News Center

Scientists Dig Deep to Track Down California’s Ever-Changing Groundwater Supply

Erica Woodburn, a research scientist in Berkeley Lab’s Earth and Environmental Sciences Area, is developing a new modeling technique that employs remote sensing technology to understand the effects of climate change on California’s groundwater supply.

Erica Woodburn first fell in love with hydrogeology as an undergraduate majoring in geology. Today, she is a research scientist in the Lab’s Earth and Environmental Sciences Area.

New Simulations Break Down Potential Impact of a Major Quake by Building Location and Size

With unprecedented resolution, scientists and engineers are simulating precisely how a large-magnitude earthquake along the Hayward Fault would affect different locations and buildings across the San Francisco Bay Area.

Living Large: Exploration of Diverse Bacteria Signals Big Advance for Gene Function Prediction

Scientists at Berkeley Lab, including researchers at the U.S. Department of Energy’s Joint Genome Institute, have developed a workflow that enables large-scale, genome-wide assays of gene importance across many conditions. Their work is by far the largest functional genomics study of bacteria ever published.

4 Berkeley Lab-affiliated Scientists Elected as National Academy of Sciences Members

Four scientists affiliated with the U.S. Department of Energy’s Lawrence Berkeley National Laboratory (Berkeley Lab) are among the group of 84 new members elected to the National Academy of Sciences (NAS); three are also professors at UC Berkeley.

Actual Fossil Fuel Emissions Checked with New Technique

(Adapted from Imperial College London’s news release) Researchers have measured CO2 emissions from fossil fuel use in California and compared them to reported emissions. This is the first time fossil fuel emissions have been independently checked for such a large area. Carbon dioxide (CO2) from fossil fuel combustion is the primary driver of climate change,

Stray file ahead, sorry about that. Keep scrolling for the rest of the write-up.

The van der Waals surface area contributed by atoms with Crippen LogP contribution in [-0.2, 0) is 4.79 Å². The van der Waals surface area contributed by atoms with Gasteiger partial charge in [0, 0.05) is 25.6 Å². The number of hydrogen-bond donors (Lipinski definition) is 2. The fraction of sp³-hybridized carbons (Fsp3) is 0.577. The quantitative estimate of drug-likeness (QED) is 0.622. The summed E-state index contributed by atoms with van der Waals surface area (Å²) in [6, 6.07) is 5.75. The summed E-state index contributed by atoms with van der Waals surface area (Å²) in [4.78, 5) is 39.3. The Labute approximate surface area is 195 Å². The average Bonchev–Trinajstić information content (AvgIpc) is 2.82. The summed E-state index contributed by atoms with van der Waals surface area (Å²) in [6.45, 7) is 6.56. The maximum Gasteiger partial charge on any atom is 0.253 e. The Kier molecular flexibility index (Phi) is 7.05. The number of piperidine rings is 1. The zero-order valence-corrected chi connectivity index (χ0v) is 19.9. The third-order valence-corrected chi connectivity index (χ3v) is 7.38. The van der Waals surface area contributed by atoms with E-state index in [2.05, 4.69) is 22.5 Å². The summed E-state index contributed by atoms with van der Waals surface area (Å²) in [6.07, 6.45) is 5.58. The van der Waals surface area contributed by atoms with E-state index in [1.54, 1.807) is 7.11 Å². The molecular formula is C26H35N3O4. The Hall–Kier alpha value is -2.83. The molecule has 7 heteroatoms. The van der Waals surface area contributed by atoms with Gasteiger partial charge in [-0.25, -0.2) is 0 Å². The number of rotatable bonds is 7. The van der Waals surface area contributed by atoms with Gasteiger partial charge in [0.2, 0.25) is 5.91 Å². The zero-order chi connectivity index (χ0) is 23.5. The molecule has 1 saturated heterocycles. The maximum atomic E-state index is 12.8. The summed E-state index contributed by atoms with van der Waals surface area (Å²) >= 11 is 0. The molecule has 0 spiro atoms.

First Direct Observations of Methane’s Increasing Greenhouse Effect at the Earth’s Surface

A Berkeley Lab research team tracked a rise in the warming effect of methane – one of the most important greenhouse gases for the Earth’s atmosphere – over a 10-year period at a DOE field observation site in northern Oklahoma.

Sewage Sludge Leads to Biofuels Breakthrough

Researchers at Joint BioEnergy Institute and Lawrence Berkeley National Laboratory have discovered a new enzyme that will enable microbial production of a renewable alternative to petroleum-based toluene, a widely used octane booster in gasoline that has a global market of 29 million tons per year.

Plants Really Do Feed Their Friends

Researchers at Lawrence Berkeley National Laboratory (Berkeley Lab) and UC Berkeley have discovered that as plants develop they craft their root microbiome, favoring microbes that consume very specific metabolites. Their study could help scientists identify ways to enhance the soil microbiome for improved carbon storage and plant productivity.

Understanding Effects of Climate Change on California Watersheds

California relies on the Sierra Nevada snowpack for a significant portion of its water needs, yet scientists understand very little about how future changes in snowpack volume and timing will influence surface water and groundwater. Now researchers at Lawrence Berkeley National Laboratory are developing an advanced hydrologic model to study how climate change might affect California watersheds.

Berkeley Lab Aims for Big Breakthroughs in Water Technology

Berkeley Lab is launching a new research institute to focus resources on its growing portfolio of projects for water innovation – from nano-engineered desalination solutions to ultra-high resolution climate modeling for watershed predictions to novel groundwater management approaches.